The other day a friend said, “Don’t forget us little people when you become a rich and famous writer.” To which, I replied, “I am a little people and I’ll never forget where I came from.” What prompted this warning? A discussion, actually more of a query, from a group of friends who were sharing their successes in life. When the wheel spun my way, I simply alluded to the fact that I have been writing a book and I hope to have it completed in a few months and when it is finished I plan to begin my next manuscript.
I am confident; at some point in my writing career, I will become well known. Notice, I did not say rich and famous. I figure if I pound out two books a year for the remainder of my life, which is what I intend to do – my personal goal – I will have a shelve full of books dedicated to my handiwork.
At that point in the future, when I am recognized as a rising star in the publishing industry; people will no doubt creep out of the woodwork and take credit for their contributions in my life. I am equally certain, the naysayers along the way will turn their doubts and dislikes to loving tolerance and they will embrace the fame, for in their minds, as I am confident they will boast to their friends, they “personally know” me.
I do not know how I will feel when that day comes. However, I do know that I agree with the sentiment actor Will Smith expresses; “If you’re absent during my struggle, don’t expect to be present during my success.” Too many people, who once would not piss on you if you were on fire, want to become your best friend when fame and fortune are involved. There are many horror stories of lottery winners who are hounded by new-found old-friendships and long-lost relatives who all want a piece of the proverbial monetary pie.
During my days with the front office of a National Football team, to no surprise, I heard from people who I hadn’t talked to in years. “So I hear your with the Bears, can you get me tickets? Can you get me on the field? Can you get me in the locker room?” To which I would respond, “Sure, all you have to do is fill out an application and get hired by the team. Can you do that?” It didn’t set too well with most inquirers, they seemed to feel if I were a part of the team, I could get them and their entourage of friends tickets at the drop of a dime, even though the last I saw them was ten years prior and even then they acted like a schmuck (dickhead).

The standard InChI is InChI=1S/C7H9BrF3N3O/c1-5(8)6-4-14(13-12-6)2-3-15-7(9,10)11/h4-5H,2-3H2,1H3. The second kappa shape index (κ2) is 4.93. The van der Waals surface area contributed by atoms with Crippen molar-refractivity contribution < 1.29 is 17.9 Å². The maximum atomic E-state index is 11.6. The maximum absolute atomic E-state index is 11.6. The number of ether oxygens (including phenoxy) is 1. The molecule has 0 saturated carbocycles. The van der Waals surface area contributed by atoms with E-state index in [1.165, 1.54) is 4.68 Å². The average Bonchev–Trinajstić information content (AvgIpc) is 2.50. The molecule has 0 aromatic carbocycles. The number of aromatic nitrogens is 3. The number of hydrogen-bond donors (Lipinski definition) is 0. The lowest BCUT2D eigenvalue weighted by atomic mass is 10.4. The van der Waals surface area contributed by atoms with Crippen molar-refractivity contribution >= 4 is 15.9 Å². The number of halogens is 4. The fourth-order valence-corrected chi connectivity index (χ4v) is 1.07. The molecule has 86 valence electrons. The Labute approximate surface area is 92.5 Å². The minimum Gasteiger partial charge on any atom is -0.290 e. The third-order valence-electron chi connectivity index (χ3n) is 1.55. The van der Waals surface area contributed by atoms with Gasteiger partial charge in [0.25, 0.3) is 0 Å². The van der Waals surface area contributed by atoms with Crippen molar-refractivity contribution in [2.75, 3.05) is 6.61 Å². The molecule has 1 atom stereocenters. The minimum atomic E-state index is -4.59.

While with the National Football team, I was exposed to the realities of fame and fortune and how money and media attention can alter an individual. I witnessed young boy’s fresh out of college, some barely out of high school, thrown into multi-million dollar contracts and adorned with lavish luxuries. The young boy’s were destined to change – for the worse. It was a side of professional sports I wish I had never seen; it changed me, tarnished my perspective, and it made me more cynical toward all professional sports.
When it comes to fame or fortune, I am not concerned about future changes within myself. See my changes have occurred gradually and in very different ways than professional sports figures. I have had a lifetimes experience dealing with change. Not only have I rubbed elbows with the very wealthy and the famous, in my days with the clergy, I have counseled the wealthy and famous, and I have heard their tales of loneliness and pain. Likewise, growing up, I have been with the downtrodden and I have shared their plight of homelessness and hunger. I am no better a person than any other person, but I consider myself gifted that I had been given these opportunities in life to write about them and perhaps make a difference in some way.
When it comes to success, I have one small surprise in store for all those people who wish to ride the coattails of my so-called success; I measure success in a different way than in the conventional ways of fame or fortune. To me, success is in the fact I have overcome the obstacles that once bound me – obstacles such as, illiteracy, ignorance, and the shame of prejudice. There are those physical obstacles I overcame and I deal with daily – a defective heart, hearing loss, a defective leg, and the diseases that go along with age and poor health, diabetes, high blood pressure and high cholesterol.
My obstacles have ranged from enduring physical abuse as a child to abandonment and homelessness. From being told, I would not be able to walk normal again to years of physical therapy and climbing a flight of stairs. I have overcome the obstacle of being labeled a retard by elementary teachers, classmates, friends and family alike, simply because I had crossed eyes and spoke with a stammer. Of course, I journeyed down these paths mostly alone, or with only the closest people in my life who remain at my side today.
So, you see, to me, success takes on a very different guise. To me, I have already reached the pinnacle of my success. Any fame or fortune that may follow as a result of my writing endeavors, well, that’s merely nothing more than fringe benefits, icing on the cake. So, my friends, and those of you who may come out of the woodwork and claim you are my closest companions, save yourself the trouble and the embarrassment, for I must agree with Will Smith, “If you’re absent during my struggle, don’t expect to be present during my success.”
This has been a… View From My Loft